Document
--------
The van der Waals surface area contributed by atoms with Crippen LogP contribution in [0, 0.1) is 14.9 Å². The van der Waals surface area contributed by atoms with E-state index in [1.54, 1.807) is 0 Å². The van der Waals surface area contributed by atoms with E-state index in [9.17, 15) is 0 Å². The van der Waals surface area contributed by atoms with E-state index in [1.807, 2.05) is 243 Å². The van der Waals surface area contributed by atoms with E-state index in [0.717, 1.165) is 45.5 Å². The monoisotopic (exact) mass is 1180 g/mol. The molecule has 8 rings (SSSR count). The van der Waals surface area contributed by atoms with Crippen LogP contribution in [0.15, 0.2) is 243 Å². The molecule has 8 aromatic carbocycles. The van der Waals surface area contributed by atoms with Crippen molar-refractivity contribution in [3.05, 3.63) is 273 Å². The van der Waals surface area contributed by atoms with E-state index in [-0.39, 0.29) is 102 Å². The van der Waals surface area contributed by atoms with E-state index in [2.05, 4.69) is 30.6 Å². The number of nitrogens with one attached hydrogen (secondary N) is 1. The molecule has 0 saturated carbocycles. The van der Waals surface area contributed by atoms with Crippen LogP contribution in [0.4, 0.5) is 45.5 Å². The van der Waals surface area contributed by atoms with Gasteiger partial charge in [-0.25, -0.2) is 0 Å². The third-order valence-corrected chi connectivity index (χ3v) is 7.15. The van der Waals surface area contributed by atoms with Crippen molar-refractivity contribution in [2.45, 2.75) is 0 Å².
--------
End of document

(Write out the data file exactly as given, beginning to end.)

The van der Waals surface area contributed by atoms with Crippen LogP contribution in [0, 0.1) is 14.9 Å². The van der Waals surface area contributed by atoms with E-state index in [1.54, 1.807) is 0 Å². The van der Waals surface area contributed by atoms with E-state index in [9.17, 15) is 0 Å². The van der Waals surface area contributed by atoms with E-state index in [1.807, 2.05) is 243 Å². The van der Waals surface area contributed by atoms with E-state index in [0.717, 1.165) is 45.5 Å². The monoisotopic (exact) mass is 1180 g/mol. The molecule has 8 rings (SSSR count). The van der Waals surface area contributed by atoms with Crippen LogP contribution in [0.15, 0.2) is 243 Å². The molecule has 8 aromatic carbocycles. The van der Waals surface area contributed by atoms with Crippen molar-refractivity contribution in [3.05, 3.63) is 273 Å². The van der Waals surface area contributed by atoms with E-state index in [-0.39, 0.29) is 102 Å². The van der Waals surface area contributed by atoms with E-state index in [2.05, 4.69) is 30.6 Å². The number of nitrogens with one attached hydrogen (secondary N) is 1. The molecule has 0 saturated carbocycles. The van der Waals surface area contributed by atoms with Crippen LogP contribution in [0.4, 0.5) is 45.5 Å². The van der Waals surface area contributed by atoms with Gasteiger partial charge in [-0.25, -0.2) is 0 Å². The third-order valence-corrected chi connectivity index (χ3v) is 7.15. The van der Waals surface area contributed by atoms with Crippen molar-refractivity contribution in [2.45, 2.75) is 0 Å².